To be admissible in evidence a contract of marine insurance must be embodied in a document called a policy, which must specify the name of the assured (or of his agent in the P H effecting of the policy), the objects iiisured, and the risk ° '~" insured against, the voyage or time (or both) covered, the sum insured, the name of the assurers. The signature of the assurer is necessary; it is found at the end of the policy, and the assurer is often on this account called the underwriter. The objects insured must be designated with reasonable certainty, regard being had to customary usage. The undertaking to insure is usually expressed by saying that the insured or his agent “ doth make assurance and cause himself to be insured.” The risks are either the whole body of maritime perils detailed above, or any one or set of these, or any other named peril against which the assured desires protection. There is no restriction by law of the length of voyage that may be insured, but time policies are, subject to the Finance Act 1901, invalid if made for more than one year; a voyage and a period of time may be covered on one policy. Policies are classed as “ time ” or “ voyage ” policies. It is not necessary to state in the policy the value of the objects insured, but generally the value is given; policies are therefore classed as “ valued ” or “ unvalued, " the latter being often called “ open ” policies. The values of objects insured under open or unvalued policies are the insurable values given above. As it frequently happens that merchants desire to have all their shipments of whatever nature Covered, by whatever vessel they may come, they require insurance in general terms; such a policy is termed a “ floating ” policy. It states the limits of voyage and value covered by the underwriter, and the class of ships to be employed. The particulars of each shipment are declared as the shipments occur, and in the order of despatch or shipment, the declarations being usually endorsed on the policy. All shipments within the terms of the policy must be declared at their honest value, or in accordance with the special provisions of the policy, if any. An omission or erroneous declaration may be corrected even after loss or arrival, provided it was made in good faith. The consideration paid by the insured to the underwriter in return for the protection granted by the latter is called the premium. Until payment be made or tendered the policy is not ordinarily issuable, i.e. unless otherwise agreed. When the insured efiects insurance with an underwriter through a broker, then, unless otherwise agreed, the broker is liable for the premium to the underwriter, who is, however, directly responsible to the assured for losses or liabilities falling on the policy and for returnable premium. But the broker has a lien on the policy for the premium and for his brokerage, and in case he has had dealings as a principal with the insured, he has a lien on the policy for any balance due to himself in insurance transactions, unless he should have known that in these transactions the insured was merely an agent. Some policy forms state definitely that the premium has been paid; when such a form is used and no fraud is proved, this receipt is binding between assured and underwriter, but not between broker and underwriter.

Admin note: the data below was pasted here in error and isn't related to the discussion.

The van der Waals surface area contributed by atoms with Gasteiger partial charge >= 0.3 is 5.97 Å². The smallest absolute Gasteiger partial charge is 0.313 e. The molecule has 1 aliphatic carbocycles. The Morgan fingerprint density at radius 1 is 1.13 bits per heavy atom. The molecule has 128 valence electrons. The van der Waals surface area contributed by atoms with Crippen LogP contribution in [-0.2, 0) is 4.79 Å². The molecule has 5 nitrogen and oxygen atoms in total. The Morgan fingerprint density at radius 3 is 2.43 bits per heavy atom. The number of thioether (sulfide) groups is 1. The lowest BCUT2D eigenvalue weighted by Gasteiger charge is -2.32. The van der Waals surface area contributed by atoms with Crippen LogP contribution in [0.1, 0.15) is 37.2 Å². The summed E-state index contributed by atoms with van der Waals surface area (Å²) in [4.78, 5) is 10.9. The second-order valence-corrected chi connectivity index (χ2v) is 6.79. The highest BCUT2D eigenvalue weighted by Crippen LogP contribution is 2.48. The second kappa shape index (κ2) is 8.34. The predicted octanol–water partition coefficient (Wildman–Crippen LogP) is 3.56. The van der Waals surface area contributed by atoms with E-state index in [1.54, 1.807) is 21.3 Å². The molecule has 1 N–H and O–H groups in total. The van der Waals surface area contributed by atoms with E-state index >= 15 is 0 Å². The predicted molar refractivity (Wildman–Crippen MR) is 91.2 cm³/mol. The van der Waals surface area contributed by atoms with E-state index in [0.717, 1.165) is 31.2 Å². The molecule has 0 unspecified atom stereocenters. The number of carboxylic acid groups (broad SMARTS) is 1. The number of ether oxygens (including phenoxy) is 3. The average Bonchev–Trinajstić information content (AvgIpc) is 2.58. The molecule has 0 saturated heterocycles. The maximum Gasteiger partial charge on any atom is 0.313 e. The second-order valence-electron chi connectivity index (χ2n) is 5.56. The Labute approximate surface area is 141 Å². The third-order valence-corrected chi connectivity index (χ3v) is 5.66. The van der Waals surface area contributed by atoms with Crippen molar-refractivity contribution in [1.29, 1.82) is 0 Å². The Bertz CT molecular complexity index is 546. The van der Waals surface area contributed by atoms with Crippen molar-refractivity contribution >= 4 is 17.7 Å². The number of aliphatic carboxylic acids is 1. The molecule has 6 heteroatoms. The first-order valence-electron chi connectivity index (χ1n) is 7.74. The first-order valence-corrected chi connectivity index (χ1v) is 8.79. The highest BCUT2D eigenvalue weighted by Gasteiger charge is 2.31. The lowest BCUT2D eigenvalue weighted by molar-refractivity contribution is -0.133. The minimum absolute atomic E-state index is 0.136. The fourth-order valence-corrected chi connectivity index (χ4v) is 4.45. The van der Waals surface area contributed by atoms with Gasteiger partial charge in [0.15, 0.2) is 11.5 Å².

If an insurance is effected at a. premium “ to be arranged, ” and no